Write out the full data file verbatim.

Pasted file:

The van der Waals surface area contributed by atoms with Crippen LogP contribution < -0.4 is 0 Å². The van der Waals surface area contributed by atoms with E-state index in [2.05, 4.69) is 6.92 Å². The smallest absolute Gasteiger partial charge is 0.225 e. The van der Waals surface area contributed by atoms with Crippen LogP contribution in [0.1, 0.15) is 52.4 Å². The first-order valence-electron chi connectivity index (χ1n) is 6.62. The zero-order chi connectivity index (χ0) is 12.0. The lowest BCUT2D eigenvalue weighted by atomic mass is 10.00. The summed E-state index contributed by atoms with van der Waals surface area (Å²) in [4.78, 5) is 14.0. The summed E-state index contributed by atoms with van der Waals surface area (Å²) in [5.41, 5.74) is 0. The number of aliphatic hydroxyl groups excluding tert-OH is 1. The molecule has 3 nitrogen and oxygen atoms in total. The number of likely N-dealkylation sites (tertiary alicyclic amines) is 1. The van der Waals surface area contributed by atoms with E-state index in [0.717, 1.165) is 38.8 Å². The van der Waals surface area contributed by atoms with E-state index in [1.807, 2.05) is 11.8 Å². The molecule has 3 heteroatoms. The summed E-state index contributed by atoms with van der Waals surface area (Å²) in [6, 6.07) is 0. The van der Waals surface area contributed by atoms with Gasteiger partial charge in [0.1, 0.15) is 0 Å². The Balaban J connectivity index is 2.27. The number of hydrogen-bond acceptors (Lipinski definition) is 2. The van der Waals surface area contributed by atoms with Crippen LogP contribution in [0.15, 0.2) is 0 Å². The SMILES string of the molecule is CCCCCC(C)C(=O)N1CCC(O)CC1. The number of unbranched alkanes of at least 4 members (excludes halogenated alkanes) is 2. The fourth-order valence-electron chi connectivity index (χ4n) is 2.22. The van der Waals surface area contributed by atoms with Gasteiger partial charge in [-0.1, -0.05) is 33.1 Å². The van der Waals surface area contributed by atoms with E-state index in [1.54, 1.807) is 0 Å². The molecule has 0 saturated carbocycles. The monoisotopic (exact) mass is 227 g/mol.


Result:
The van der Waals surface area contributed by atoms with Crippen LogP contribution < -0.4 is 0 Å². The van der Waals surface area contributed by atoms with E-state index in [2.05, 4.69) is 6.92 Å². The smallest absolute Gasteiger partial charge is 0.225 e. The van der Waals surface area contributed by atoms with Crippen LogP contribution in [0.1, 0.15) is 52.4 Å². The first-order valence-electron chi connectivity index (χ1n) is 6.62. The zero-order chi connectivity index (χ0) is 12.0. The lowest BCUT2D eigenvalue weighted by atomic mass is 10.00. The summed E-state index contributed by atoms with van der Waals surface area (Å²) in [4.78, 5) is 14.0. The summed E-state index contributed by atoms with van der Waals surface area (Å²) in [5.41, 5.74) is 0. The number of aliphatic hydroxyl groups excluding tert-OH is 1. The molecule has 3 nitrogen and oxygen atoms in total. The number of likely N-dealkylation sites (tertiary alicyclic amines) is 1. The van der Waals surface area contributed by atoms with E-state index in [0.717, 1.165) is 38.8 Å². The van der Waals surface area contributed by atoms with E-state index in [1.807, 2.05) is 11.8 Å². The molecule has 3 heteroatoms. The summed E-state index contributed by atoms with van der Waals surface area (Å²) in [6, 6.07) is 0. The van der Waals surface area contributed by atoms with Gasteiger partial charge in [0.1, 0.15) is 0 Å². The Balaban J connectivity index is 2.27. The number of hydrogen-bond acceptors (Lipinski definition) is 2. The van der Waals surface area contributed by atoms with Crippen LogP contribution in [0.15, 0.2) is 0 Å². The SMILES string of the molecule is CCCCCC(C)C(=O)N1CCC(O)CC1. The number of unbranched alkanes of at least 4 members (excludes halogenated alkanes) is 2. The fourth-order valence-electron chi connectivity index (χ4n) is 2.22. The van der Waals surface area contributed by atoms with Gasteiger partial charge in [-0.1, -0.05) is 33.1 Å². The van der Waals surface area contributed by atoms with E-state index in [1.54, 1.807) is 0 Å². The molecule has 0 saturated carbocycles. The monoisotopic (exact) mass is 227 g/mol.